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Australian adolescents' sun protection behavior : who are we kidding?

Livingston, Patricia, White, Victoria, Hayman, Jane and Dobbinson, Suzanne 2007, Australian adolescents' sun protection behavior : who are we kidding?, Preventive medicine, vol. 44, no. 6, pp. 508-512, doi: 10.1016/j.ypmed.2007.02.015.

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Title Australian adolescents' sun protection behavior : who are we kidding?
Author(s) Livingston, Patricia
White, Victoria
Hayman, Jane
Dobbinson, Suzanne
Journal name Preventive medicine
Volume number 44
Issue number 6
Start page 508
End page 512
Publisher Academic Press
Place of publication San Diego, Calif.
Publication date 2007-06
ISSN 0091-7435
1096-0260
Keyword(s) attitudes
sunsmart behavior
adolescents
tan preference and skin type
Summary Purpose
To examine the influence of tan preference and skin type on sun protection behaviors of Australian adolescents.

Methods
The Australian Secondary School Alcohol and Drug Questionnaires were conducted in 1993, 1996, 1999 and 2002 among randomly selected students aged 12–-17. Schools were randomly selected from each education sector in each state. The self-administered questionnaire contained questions about tan preferences, skin type and usual SunSmart behavior (use of sunscreen, hats and covering clothing).

Results
The routine use of SunSmart behavior was low in all survey years. There was a significant decrease over time in the proportion of students who practiced SunSmart behavior, with prevalence rates lower in 2002 than in any other survey year (males: p < 0.01 and females: p < 0.01). As desire for a tan increased, routine practice of SunSmart behaviors decreased. Across the four survey periods, male (p < 0.01) and female (p < 0.01) students who preferred no tan were significantly more likely to practice SunSmart behavior than students who preferred any sort of tan. Across the four survey years, male (p < 0.01) and female (p < 0.01) students with skin that ‘just burns’ were most likely to routinely practice SunSmart behavior.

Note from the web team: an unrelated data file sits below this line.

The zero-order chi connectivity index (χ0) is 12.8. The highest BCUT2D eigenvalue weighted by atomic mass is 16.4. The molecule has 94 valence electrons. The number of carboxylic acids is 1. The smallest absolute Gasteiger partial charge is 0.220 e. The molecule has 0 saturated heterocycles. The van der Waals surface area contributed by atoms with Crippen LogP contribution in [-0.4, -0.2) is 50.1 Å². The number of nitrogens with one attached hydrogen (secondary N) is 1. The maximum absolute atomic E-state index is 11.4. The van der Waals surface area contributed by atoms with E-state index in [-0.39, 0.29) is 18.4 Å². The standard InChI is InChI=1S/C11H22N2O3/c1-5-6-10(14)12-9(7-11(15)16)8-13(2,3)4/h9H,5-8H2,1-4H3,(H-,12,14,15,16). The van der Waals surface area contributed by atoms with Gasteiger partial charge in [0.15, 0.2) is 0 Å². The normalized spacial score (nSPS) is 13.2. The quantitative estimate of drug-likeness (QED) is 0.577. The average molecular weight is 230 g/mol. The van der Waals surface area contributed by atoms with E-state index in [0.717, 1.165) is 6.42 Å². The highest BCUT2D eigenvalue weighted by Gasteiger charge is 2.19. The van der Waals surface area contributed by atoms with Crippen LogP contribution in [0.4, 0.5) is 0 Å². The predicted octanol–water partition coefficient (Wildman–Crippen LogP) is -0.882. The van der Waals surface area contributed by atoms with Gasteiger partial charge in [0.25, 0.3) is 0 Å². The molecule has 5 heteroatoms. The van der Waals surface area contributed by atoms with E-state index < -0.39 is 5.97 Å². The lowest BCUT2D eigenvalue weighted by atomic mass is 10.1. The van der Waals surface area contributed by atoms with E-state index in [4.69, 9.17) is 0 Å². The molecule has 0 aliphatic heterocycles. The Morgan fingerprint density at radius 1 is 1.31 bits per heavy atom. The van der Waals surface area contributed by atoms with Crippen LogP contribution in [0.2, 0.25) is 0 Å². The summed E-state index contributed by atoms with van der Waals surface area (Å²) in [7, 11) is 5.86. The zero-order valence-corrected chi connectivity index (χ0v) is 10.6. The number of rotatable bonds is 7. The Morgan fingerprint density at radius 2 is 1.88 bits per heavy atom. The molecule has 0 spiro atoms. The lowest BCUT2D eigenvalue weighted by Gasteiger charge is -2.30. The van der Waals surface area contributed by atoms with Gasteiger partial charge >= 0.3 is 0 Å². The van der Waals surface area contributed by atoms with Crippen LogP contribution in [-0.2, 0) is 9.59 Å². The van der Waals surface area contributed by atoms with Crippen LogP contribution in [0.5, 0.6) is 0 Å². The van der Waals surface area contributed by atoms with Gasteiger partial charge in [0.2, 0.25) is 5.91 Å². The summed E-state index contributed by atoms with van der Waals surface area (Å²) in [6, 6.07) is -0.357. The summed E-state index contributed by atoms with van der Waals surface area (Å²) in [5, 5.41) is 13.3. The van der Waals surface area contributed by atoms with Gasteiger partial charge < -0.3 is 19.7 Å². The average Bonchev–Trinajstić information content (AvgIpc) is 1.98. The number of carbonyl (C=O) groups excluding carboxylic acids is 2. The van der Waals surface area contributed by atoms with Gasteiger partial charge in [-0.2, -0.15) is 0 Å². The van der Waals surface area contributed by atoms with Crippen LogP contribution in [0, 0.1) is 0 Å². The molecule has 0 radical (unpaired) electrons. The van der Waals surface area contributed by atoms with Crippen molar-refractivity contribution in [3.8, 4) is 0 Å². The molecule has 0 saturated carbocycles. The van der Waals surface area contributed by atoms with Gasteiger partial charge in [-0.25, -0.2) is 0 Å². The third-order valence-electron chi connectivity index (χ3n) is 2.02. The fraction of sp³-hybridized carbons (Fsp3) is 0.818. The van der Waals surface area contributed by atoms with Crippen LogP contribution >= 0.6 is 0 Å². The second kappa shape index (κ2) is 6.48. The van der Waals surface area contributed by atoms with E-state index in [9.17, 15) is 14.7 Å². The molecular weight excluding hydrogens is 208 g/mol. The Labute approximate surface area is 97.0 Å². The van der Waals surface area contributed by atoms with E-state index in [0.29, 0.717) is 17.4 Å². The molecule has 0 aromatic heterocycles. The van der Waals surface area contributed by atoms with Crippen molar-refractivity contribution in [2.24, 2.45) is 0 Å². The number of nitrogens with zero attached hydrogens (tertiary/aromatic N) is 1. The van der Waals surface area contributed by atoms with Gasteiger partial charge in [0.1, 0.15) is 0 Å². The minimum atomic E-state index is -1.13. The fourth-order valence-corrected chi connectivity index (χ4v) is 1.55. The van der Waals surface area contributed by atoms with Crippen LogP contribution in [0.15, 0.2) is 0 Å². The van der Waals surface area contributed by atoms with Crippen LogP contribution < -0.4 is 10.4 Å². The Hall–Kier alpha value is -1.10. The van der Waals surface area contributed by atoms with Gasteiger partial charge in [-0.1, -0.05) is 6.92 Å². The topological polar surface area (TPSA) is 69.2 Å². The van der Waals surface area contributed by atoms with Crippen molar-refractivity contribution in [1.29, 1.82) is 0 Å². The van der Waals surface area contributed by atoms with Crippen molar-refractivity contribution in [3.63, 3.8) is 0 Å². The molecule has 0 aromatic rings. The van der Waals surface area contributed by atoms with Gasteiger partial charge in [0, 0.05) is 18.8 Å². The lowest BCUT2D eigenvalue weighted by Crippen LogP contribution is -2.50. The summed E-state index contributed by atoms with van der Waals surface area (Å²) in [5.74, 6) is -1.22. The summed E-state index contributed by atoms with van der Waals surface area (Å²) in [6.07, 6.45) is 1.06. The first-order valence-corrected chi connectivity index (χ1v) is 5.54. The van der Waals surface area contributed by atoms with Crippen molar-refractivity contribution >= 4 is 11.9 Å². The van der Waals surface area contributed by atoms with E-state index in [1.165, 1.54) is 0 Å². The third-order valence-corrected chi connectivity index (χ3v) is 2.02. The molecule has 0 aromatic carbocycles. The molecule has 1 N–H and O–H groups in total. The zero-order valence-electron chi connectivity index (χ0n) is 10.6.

Conclusions

Sun protection practices among adolescents have continued to decline significantly over time. Future educational programs require an innovative approach to modify adolescent behaviors in relation to sun exposure and sun protection.
Notes Available online 23 February 2007.
Language eng
DOI 10.1016/j.ypmed.2007.02.015
Field of Research 111708 Health and Community Services
HERDC Research category C1 Refereed article in a scholarly journal
Copyright notice ©2007, Elsevier
Persistent URL http://hdl.handle.net/10536/DRO/DU:30007090

Document type: Journal Article
Collection: School of Nursing and Midwifery
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